Retired Dallas Police chief David Brown breezed through his virtual confirmation hearing Monday, but not before being asked to justify his extraordinary decision to send in an explosive-bearing, remote-controlled robot to blow up the man who gunned down five Dallas police officers in 2016.
The questioner was Ald. Jason Ervin (28th), chairman of the City Council’s Black Caucus.
He demanded to know why Brown believed execution-by-robot was the best possible choice, when the gunman no longer posed an “immediate threat” and Brown could have chosen a less lethal option.
Brown started by correcting Ervin.
Although the gunman was “cornered” on the second floor of a community college in downtown Dallas, at no time did he stop shooting, Brown said. In fact, he had an “unlimited supply of weaponry and bullets” and shot and killed the fifth Dallas police officer from that second-floor perch during four hours of negotiations with police.
“There was not a period of time where the person stopped shooting at us — at all. He was an imminent threat to our residents and to our officers throughout the whole ordeal,” Brown said.
“We looked at several options. All of the options involved more officers being seriously injured or killed — except for weaponizing the bomb robot. Given the same circumstances, I would make the same decision to save more lives. He not only killed five officers. He seriously wounded nine citizens in our downtown area during that ordeal.”
Brown noted an independent grand jury in Dallas had ruled the execution was justified.
Ervin thanked Brown for “clearing up the facts” surrounding the incident.
“Quite frankly, based on what you just said about those set of circumstances, I 100% agree with the decision that you made at that particular point in time,” Ervin said.
Besides Ervin’s interrogation about the Dallas police ambush, other pointed questions were posed to Brown during the three-and-a-half-hour hearing that ended with an 18-to-0 roll call vote.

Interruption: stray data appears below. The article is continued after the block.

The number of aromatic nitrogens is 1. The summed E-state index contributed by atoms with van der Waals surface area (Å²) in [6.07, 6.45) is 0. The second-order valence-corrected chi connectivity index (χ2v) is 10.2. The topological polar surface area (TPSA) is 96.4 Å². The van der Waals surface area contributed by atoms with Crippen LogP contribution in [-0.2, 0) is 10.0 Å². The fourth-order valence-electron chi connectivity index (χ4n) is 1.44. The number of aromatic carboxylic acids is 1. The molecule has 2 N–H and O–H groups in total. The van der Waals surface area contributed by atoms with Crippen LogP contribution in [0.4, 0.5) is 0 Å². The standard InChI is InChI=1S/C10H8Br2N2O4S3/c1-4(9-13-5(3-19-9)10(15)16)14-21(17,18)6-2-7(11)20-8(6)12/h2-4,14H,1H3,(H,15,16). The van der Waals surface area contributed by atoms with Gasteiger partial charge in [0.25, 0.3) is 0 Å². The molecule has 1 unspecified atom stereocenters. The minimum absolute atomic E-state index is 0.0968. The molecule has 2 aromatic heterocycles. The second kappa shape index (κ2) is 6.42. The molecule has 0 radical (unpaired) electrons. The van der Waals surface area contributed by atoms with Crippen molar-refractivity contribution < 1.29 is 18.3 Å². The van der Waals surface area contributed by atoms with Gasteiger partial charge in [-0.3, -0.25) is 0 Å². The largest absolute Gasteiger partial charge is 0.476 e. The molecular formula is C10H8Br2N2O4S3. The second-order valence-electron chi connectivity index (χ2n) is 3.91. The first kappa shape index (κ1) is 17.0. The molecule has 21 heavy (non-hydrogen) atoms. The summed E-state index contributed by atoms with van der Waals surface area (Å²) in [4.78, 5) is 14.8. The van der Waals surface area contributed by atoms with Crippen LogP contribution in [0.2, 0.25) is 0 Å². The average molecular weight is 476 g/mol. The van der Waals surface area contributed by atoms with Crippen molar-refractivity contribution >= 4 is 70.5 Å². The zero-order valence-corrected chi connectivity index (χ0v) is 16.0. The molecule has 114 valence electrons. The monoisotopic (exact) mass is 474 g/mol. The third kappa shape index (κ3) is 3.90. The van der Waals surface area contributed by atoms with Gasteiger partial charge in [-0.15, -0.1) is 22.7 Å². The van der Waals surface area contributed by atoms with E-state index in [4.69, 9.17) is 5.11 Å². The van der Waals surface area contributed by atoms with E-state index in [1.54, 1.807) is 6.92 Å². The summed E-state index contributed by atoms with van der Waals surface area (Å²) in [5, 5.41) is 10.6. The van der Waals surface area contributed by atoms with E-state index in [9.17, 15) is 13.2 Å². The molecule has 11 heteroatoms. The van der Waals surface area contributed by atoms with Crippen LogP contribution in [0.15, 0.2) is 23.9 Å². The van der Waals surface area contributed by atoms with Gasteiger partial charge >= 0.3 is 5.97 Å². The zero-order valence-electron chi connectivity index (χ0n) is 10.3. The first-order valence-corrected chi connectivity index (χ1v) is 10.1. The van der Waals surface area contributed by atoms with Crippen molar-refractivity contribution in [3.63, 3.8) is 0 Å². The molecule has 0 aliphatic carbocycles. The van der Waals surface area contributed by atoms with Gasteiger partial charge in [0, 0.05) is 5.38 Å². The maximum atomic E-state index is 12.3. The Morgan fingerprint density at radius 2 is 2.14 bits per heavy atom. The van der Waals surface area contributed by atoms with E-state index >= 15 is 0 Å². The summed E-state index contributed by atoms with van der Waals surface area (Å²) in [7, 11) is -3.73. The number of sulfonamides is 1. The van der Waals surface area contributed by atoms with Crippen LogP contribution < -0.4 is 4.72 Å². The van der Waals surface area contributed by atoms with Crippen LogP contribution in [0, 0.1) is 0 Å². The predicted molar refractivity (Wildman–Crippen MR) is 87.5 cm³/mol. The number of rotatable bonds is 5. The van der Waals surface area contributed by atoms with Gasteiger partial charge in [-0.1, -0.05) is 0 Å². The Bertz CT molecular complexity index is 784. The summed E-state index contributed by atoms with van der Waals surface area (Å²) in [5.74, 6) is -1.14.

Several aldermen tried and failed to get Brown to take sides in the political stalemate stalling the missing link in police reform: civilian police review.
The 11th-hour disagreement between Mayor Lori Lightfoot’s administration and the Grassroots Alliance for Police Accountability is over who would have final say on establishing police policy whenever there is a disagreement between the civilian oversight board and the Chicago Police Department.
“I’m not trying to be flippant. But I do not want to be the 51st alderman as it relates to policy. … I want to be supportive of whatever you decide. But I don’t believe it’s my role to tip the scales on what you decide,” Brown said.
Brown was equally artful in dodging the controversy surrounding Interim Superintendent Charlie Beck’s decision to abolish merit promotions used to diversify the overwhelmingly-white supervisory ranks of the Chicago Police Department.
The new superintendent told Public Safety Committee Chairman Chris Taliaferro (29th) he was “speaking to the choir” in claiming some cops are not great at multiple choice exams and promised to “aggressively pursue a replacement for merit” promotions without re-opening the controversy about political influence.
Brown’s humility, candor and self-effacing style was evident throughout the questioning.
Asked to describe his leadership style, he said, “I’m a listening ear. I’m no know-it-all.”
When Ald. Ray Lopez (15th) complained Hispanics had gotten short-shrift in the shake-up Beck engineered before he left, Brown said: “Where we fell short, I plan to correct it. Please hold me accountable. Talk is cheap.”
Brown also promised to be “relentless” in working to reduce homicides and shootings, rebuild trust between citizens and police with programs “customized” to individual neighborhoods and be “deliberate about professional development” and an expanded cadet program to create a deep bench of police leaders who will apply for future police superintendent searches.
He also promised to be the “cooler head” in the stalemate between Lightfoot and the Fraternal Order of Police that has forced rank-and-file officers to wait three years and counting for a new contract and their next pay raise.
Ald. Patrick Daley Thompson (11th) had no questions — only praise — for Brown. His primary concern was figuring out how to get the Dallas native to root for the Bears, not the Cowboys.